Stop the Costly Revolving Door of Employee Turnover

June 2, 2021
Author: ThinkWhy Staff

A high employee turnover rate can hamper productivity and burn a sizeable hole in your pocket. It's no secret that staff turnover is a costly expense. According to Gallup, total turnover costs can range from $600,000 to $2.5 million per year for an organization of 100 employees. This includes hard dollar costs, as well as soft costs, such as reduced employee morale and its effect on productivity.

Voluntary turnover affects your bottom line.

As of a January 2021 study, 27% of employees indicated intent to change employers this year. Another source reports that up to 28% of new employees quit within the first 90 days on the job. Needless to say, this is less than ideal and will likely impact your organization.

Learning to recognize and prevent common causes for staff turnover can help improve retention and the bottom line while building a more robust company culture. Let’s take a look at the most common causes of employee turnover.


Burnout is wrecking employee retention. According to a study by Kronos, 46% of HR leaders say burnout is responsible for almost half of the annual workforce's turnover rate.

Causes can range from overloading capable employees, an excessive need to fit into the corporate culture, unclear job expectations, work-life imbalance, and a hostile work environment. Changes brought about in dealing with the pandemic, such as hours on Zoom meetings for some and additional sanitation responsibilities and procedures on the job for others, added to the pressure.

If you suspect your employees are burning out, do you know why? For instance, are you offering enough flexibility? Are you sharing workloads fairly and treating employees equally? Have you made clear how their job contributes to organizational success? Provide regular two-way communication with your employees to give them the opportunity to express their needs and preferences, so that these can be addressed in a timely manner.

Addressing these issues can make employees feel more appreciated, secure and reduce their chances of jumping ship for a more favorable employer.


Low Pay

Ironically, low pay can have a high cost for your business. While 76% of people say their pay is sufficient for them to remain with their company for another year, only 47 percent of employees scored their employer highly for compensation and benefits. As of January 2021, more than a third say that financial motivators are their top reason to change jobs. As many as 74% of millennials expect a raise each year to stay at their current organization. Also, 66% of people said they would change companies for a salary increase if they don’t expect a raise at their current employer.

What are your competitors paying? If it's more than you're offering, employees are less likely to stick with you for the long term. So, make sure you're offering a salary that reflects their skills and experience and budget for wage increases on par with their professional development.

Work-life Balance

Traditional 9 to 5, Monday to Friday work weeks and standard retail schedules can be tough on employees if you're not willing to be flexible. In fact, 43% of new hires who leave do so within their first 90 days, with inflexible schedules and excessive travel being two of the top offenders. More than 50% of workers identified work-life balance as their number one priority for being an engaged employee, and 32% wished they had more flexibility in their schedule or work location.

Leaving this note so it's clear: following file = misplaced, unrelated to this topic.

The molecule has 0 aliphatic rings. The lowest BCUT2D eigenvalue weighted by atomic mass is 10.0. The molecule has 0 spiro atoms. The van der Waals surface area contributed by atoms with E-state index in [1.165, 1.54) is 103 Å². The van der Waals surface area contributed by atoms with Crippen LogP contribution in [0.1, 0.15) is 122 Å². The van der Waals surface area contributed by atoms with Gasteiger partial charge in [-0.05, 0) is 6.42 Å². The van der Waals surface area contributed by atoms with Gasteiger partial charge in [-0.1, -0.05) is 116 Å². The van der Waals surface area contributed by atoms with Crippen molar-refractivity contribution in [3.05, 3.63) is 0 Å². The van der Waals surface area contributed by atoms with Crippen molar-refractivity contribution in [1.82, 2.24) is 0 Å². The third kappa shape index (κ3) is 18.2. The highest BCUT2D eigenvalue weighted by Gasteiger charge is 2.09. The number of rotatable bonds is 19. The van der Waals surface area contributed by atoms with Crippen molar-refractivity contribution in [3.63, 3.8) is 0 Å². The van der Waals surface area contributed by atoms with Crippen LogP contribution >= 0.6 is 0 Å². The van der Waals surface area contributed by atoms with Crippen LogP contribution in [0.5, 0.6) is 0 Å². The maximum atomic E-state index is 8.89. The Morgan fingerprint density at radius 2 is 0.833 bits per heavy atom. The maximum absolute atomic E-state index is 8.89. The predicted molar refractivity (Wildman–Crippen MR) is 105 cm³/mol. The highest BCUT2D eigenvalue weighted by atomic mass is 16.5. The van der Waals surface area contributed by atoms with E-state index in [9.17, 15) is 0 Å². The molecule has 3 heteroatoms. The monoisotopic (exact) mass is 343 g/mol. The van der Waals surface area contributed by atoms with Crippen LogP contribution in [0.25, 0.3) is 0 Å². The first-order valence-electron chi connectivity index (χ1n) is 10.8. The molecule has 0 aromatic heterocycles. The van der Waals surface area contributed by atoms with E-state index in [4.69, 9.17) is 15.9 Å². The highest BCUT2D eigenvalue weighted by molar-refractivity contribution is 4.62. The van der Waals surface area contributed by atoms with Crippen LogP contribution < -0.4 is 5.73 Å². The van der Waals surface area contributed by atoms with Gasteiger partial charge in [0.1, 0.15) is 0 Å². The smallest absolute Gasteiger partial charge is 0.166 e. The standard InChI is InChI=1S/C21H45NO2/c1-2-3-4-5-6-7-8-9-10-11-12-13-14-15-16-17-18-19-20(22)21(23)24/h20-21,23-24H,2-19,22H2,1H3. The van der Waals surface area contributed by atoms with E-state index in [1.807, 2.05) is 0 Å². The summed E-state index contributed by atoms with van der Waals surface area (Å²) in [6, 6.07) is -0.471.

The bottom line? To boost employee retention, it's time to intentionally allow for work-life balance.

In addition to assigning realistic job responsibilities, try offering these flexible time and location options:

• Telecommuting / working remotely
• Compressed work weeks
• Flex time
• Part-time arrangements
Hybrid work models (some days in-office; some days remote)

These can all provide employees more time to tackle responsibilities at home. Not only will flexibility go a long way to enhancing employee satisfaction, but it will also often coincide with an increase in productivity. After all, employees aren't as distracted by the anxiety of juggling work and home-life obligations.


What causes so many people to flee a new job within the first 90 days? This is an especially acute problem in the retail and hospitality industries but affects other organizations as well.

The critical first few weeks help a new employee learn how to do their job properly, meet and feel welcomed by their supervisor and co-workers, and understand the company culture. Pre-onboarding for paperwork and assigned relevant videos and readings can help make time for the first day on the job to be more engaging. Providing a strategic onboarding schedule and assigning a “buddy” can also ease the onboarding transition.

If you are experiencing a large drop-off of new employees, take the time to investigate the reasons. Efforts spent understanding and improving the process, from initial paperwork to job training and feedback, should pay for themselves many times over.

Related: Is Your Employee Onboarding Designed for Retention?

Are You Ready to Improve Your Employee Retention Rate?

Employee retention impacts your business's bottom line. If your employees aren't satisfied, you risk losing talent, wasting money on turnover costs, and hampered productivity. To avoid a high turnover rate, be open to making operations more flexible and ensure your staff feels valued. People want to know their worth and be recognized for their contributions.

Aim to identify the challenges your employees face beyond the workplace and offer more flexibility and better pay. Once you can, you're better positioned to nurture a proactive and satisfied workforce that's more likely to stick with you in the long run.

Related link: Under Pressure: Mid-Level Managers Impact Culture and Turnover